How often do you hear stories of black kids robbing stores? Or getting into trouble at school? Or participating in gang violence? For me, it’s too often, especially when there are more instances of black kids succeeding and working hard and dreaming the impossible.
This weekend, I got to see the often overlooked personified by young people like Michael and Madison, pictured above advocating for the support of TheGifted Arts. The Mix, an event hosted at the Google Fiber location in Raleigh, NC, was a powerful display of discipline, dedication, and a genuine joy that many adults have to rediscover if we’re going to get back to loving life like we ought to.
TheGifted Arts, Inc. is a nonprofit organization that aims to influence academic outcomes and help build confidence with our students, by utilizing character building techniques and arts access, such as through: dance, music, fashion and drama, as a means of both creative expression
outlets and social personal development. Though it is not restricted to minority children, it was refreshing to see a group of kids who were undeniably of African descent expressing themselves freely through the arts, especially with so much negativity and desensitizing going on. When you see, without reservation, the bodies of black people, be they youth or adults being either placed in restraints like those from chattel slavery or, possibly worse, left to lie cold in the streets, you may become cold to the stories behind the negative pictures. These children and teenagers, through their various forms of art, brought back the positive warmth that I associate with my blackness. Their love and passion spoke to me like I didn’t know young people could.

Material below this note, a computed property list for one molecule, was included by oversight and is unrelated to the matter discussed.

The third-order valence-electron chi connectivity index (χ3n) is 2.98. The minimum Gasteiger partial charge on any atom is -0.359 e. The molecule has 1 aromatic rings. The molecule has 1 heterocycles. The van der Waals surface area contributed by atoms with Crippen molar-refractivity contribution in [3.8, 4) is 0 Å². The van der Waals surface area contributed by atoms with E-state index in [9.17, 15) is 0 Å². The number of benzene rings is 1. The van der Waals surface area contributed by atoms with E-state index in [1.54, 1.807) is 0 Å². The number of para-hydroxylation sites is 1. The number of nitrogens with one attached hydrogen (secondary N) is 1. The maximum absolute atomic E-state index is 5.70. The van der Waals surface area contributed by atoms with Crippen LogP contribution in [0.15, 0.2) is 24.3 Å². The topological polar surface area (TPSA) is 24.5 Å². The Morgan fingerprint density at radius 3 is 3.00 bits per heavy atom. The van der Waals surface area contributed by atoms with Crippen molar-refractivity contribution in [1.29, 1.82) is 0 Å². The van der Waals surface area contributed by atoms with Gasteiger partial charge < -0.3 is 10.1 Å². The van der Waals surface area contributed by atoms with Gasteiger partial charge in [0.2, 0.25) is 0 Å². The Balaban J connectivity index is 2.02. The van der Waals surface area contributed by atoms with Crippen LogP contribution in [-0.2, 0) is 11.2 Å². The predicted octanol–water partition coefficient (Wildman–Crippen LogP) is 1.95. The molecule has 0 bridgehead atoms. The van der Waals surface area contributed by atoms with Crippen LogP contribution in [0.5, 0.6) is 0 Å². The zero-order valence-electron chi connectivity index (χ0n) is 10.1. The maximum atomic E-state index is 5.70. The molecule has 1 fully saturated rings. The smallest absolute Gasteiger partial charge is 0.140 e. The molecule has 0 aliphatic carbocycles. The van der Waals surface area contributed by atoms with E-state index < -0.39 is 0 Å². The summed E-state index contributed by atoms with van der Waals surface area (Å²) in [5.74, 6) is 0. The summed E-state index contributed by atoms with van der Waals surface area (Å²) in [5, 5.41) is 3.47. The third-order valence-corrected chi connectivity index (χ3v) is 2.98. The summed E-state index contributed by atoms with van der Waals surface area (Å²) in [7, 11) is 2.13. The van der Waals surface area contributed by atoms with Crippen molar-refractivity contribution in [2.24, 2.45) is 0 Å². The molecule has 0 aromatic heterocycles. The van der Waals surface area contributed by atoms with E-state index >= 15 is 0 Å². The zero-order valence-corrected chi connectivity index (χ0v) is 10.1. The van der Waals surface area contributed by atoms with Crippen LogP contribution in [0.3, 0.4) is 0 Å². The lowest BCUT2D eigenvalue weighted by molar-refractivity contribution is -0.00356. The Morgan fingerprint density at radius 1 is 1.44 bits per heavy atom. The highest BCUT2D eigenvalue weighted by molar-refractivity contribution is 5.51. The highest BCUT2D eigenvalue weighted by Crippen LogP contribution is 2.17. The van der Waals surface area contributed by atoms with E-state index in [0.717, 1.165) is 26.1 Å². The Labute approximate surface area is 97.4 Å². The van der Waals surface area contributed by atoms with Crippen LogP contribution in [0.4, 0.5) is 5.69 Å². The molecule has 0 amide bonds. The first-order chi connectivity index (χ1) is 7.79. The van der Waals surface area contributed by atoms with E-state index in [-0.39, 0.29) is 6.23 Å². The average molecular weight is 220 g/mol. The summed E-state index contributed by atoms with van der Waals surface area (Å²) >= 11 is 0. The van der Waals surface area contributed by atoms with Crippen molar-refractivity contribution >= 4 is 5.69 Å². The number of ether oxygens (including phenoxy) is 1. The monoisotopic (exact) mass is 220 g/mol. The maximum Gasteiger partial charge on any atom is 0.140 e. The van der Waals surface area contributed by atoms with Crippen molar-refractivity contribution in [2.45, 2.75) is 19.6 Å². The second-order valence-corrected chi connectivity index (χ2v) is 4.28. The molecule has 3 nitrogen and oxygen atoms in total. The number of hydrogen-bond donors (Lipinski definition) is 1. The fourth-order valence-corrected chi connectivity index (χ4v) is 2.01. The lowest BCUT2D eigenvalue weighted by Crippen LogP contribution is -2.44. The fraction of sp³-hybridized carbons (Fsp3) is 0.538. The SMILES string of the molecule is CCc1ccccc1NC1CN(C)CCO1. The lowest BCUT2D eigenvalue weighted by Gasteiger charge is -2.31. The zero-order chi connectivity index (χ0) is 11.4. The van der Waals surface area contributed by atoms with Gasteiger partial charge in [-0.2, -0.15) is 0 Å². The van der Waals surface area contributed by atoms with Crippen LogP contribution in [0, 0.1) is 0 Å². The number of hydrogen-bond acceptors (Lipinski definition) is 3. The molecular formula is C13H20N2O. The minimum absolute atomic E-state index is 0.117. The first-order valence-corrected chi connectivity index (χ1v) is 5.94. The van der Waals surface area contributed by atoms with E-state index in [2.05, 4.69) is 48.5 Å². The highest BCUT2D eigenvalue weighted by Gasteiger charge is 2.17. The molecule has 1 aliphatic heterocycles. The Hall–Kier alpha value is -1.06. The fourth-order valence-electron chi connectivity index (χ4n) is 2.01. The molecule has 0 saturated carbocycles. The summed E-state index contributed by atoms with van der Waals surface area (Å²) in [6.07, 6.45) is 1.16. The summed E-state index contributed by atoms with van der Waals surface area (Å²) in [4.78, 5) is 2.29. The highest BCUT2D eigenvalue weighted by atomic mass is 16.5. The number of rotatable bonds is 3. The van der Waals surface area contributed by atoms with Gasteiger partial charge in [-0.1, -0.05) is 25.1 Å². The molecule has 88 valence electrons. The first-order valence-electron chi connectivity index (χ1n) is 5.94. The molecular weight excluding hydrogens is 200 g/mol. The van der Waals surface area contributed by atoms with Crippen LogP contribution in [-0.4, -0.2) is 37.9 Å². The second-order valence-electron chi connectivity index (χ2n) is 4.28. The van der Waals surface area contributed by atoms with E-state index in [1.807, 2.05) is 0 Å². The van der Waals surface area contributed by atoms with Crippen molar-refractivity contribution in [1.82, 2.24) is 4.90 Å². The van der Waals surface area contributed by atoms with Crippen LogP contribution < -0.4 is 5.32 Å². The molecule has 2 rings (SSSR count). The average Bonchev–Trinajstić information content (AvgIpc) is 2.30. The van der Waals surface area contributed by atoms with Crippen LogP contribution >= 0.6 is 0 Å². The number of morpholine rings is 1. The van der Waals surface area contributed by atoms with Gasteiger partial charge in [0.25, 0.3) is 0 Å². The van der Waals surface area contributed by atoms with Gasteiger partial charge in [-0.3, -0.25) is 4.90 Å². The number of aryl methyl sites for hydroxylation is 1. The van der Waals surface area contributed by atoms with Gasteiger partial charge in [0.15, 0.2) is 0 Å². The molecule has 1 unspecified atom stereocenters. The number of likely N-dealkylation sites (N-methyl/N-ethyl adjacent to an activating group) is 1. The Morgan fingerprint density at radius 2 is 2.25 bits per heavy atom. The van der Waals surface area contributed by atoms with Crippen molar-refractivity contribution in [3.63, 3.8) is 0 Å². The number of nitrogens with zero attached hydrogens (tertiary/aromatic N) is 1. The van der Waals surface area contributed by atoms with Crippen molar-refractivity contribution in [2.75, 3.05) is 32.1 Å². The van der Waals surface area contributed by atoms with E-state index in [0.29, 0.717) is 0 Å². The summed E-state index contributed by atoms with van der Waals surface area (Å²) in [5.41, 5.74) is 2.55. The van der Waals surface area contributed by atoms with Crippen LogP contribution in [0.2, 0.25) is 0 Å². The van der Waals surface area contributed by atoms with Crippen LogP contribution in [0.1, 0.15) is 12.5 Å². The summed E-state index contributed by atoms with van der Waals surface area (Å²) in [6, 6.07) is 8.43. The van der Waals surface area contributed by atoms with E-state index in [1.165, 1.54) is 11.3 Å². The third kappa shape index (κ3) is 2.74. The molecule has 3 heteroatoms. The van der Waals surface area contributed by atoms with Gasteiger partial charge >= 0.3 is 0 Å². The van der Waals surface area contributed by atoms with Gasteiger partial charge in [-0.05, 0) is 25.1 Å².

On April 8th, TheGifted Arts is putting on “Anthem: Fashion with Purpose.” This is its fourth annual fashion show and is a major fundraiser for the participants of TheGifted Arts. We got a taste of these artists’ talent at The Mix and, if that’s any indication of how awesome Anthem will be, you are going to be in for a treat. So, if you’re in North Carolina on the second weekend
of April, I strongly suggest you invest your time (and dollars) in these kids. Make a night of it. Go to dinner before, catch the fashion show, and then catch some live music after. Support these young people and their intentional effort to use their energies to add hope and expression to a world and a media system that, more often than not, does not give us hope.
Or, to learn more about TheGifted Arts, click here. And, whether you can make the fashion show or not, please donate. Even if it’s only $5, give to these students’ and their dreams.
Make community engagement a priority.